Politicians and celebrities remember the millions of Holocaust victims
Leaders across the political spectrum have paid tribute to the victims of the Holocaust on a national day of remembrance.
Prime Minister Theresa May led the online commemorations by sharing on Twitter a hand-written message in the Holocaust Educational Trust (HET)’s book of commitment.
She wrote: “In a world where hatred of others is becoming increasingly commonplace, we can choose to stand as one against those who peddle it.
“At a time where Jews are being targeted simply because of who they are, all of us of any faith can come together in their defence.
“And as the Shoah begins to drift to the edge of living memory, we can once again commit ourselves to remembering those who were murdered, and to ensuring that such a human catastrophe is never permitted to happen again.”
Her words were echoed by former Labour leader Ed Miliband, who posted: “Thinking today on #HolocaustMemorialDay of all those who were killed, especially members of my family.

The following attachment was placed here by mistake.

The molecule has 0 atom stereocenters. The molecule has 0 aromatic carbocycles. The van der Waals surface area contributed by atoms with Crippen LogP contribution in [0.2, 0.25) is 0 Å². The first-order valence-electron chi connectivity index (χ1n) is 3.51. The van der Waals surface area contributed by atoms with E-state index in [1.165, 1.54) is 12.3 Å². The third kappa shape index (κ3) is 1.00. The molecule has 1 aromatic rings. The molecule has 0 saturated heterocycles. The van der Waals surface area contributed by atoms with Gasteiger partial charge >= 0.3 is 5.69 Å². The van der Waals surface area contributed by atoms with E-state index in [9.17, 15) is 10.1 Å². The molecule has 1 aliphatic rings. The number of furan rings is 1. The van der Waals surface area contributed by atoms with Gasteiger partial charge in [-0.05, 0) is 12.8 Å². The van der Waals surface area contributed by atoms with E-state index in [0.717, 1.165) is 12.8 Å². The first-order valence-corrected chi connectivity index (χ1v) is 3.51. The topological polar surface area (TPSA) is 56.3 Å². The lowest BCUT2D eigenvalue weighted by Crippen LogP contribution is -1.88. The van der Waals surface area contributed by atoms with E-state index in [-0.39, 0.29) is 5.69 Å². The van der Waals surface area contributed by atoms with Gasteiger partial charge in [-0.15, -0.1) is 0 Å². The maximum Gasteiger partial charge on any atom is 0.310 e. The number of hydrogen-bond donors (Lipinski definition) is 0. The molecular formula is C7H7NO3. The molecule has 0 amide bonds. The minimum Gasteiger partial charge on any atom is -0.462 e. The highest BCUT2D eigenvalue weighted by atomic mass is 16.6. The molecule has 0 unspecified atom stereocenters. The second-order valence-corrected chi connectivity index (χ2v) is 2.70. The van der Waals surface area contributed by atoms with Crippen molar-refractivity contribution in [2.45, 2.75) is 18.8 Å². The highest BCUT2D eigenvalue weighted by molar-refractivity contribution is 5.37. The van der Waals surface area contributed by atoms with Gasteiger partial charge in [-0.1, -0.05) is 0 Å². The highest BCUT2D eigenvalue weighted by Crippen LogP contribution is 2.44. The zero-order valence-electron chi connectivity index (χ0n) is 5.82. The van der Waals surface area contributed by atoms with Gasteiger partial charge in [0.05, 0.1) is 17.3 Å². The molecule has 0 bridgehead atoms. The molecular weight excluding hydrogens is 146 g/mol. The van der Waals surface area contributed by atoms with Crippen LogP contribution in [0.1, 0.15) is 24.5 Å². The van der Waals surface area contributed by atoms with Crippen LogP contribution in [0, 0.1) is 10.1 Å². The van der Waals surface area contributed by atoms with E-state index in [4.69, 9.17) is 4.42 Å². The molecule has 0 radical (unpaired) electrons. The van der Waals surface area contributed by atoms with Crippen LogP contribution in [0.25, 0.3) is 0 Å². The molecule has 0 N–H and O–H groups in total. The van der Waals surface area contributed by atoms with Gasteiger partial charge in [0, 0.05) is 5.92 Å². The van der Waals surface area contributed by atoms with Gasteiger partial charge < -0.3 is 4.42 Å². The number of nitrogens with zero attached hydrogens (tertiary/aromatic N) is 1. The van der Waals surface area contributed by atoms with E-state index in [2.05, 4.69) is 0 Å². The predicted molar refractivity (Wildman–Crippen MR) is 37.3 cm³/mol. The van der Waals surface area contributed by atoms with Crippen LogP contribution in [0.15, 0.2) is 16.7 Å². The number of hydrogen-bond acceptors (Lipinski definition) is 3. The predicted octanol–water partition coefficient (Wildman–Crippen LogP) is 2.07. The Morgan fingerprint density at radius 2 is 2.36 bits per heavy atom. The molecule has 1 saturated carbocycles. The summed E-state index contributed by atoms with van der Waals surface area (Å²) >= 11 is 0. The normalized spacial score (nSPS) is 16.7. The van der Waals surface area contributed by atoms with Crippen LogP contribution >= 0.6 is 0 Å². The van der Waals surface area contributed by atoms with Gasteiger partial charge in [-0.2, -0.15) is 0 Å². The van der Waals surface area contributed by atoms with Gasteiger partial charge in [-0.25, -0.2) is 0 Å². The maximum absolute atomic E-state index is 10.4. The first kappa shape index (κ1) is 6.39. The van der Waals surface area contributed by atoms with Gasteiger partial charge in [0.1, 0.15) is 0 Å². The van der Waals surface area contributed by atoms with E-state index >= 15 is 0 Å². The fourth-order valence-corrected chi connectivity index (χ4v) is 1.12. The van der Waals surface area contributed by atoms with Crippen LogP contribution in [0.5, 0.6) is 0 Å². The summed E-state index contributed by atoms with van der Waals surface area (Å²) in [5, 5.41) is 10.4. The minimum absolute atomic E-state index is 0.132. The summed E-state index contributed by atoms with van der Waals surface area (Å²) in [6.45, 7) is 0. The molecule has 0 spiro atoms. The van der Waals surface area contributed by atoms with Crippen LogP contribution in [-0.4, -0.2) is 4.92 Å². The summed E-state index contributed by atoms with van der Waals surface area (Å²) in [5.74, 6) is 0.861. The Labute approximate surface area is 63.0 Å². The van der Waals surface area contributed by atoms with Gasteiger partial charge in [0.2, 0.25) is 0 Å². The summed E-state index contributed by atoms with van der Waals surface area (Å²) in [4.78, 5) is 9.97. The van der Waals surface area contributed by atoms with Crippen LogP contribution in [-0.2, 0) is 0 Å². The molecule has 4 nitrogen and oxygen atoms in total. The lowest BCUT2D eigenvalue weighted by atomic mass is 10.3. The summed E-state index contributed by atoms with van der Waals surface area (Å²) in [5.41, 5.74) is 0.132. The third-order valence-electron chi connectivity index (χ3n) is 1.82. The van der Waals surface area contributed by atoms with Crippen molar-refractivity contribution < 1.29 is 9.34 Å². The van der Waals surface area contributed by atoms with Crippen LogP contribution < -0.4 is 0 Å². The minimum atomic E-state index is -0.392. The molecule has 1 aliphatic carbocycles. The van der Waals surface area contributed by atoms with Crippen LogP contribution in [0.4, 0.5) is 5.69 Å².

“We need to never forget and keep teaching future generations as a memorial and a warning.”
Lord Dubs, who came to Britain on the Kindertransport to escape the Nazis before the Second World War, said his wish was “for the UK government to show the same humanity to refugees that Britain showed me in 1939”.
Leader of the Opposition Jeremy Corbyn, whose party has been dogged by allegations of anti-Semitism, posted a photograph of him signing the HET book.
In it, he said: “Let us never allow anti-Semitism or any other form of racism to disfigure our society.”
The Mayor of London Sadiq Khan called on Londoners to “reinforce our commitment to opposing hatred and intolerance everywhere”.
He added that it was “crucial we take the time to stop and listen to the accounts of Jewish survivors and refugees”.
Meanwhile, Countdown’s Rachel Riley, who recently spoke about the abuse she has received after challenging anti-Semitism, wrote: “Our hearts will always be a bit broken, but today, in memory of the hideous tragedy of the Holocaust, and those killed with no one left to remember them – all gone together.”
Robert Rinder shared a photograph of his grandfather, who came to the UK after the Second World War as part of a group of children known as ‘The Boys’.
Known for his TV show Judge Rinder, he said: “In his memory, I choose hope. The courage to end anti-Semitism starts with you.”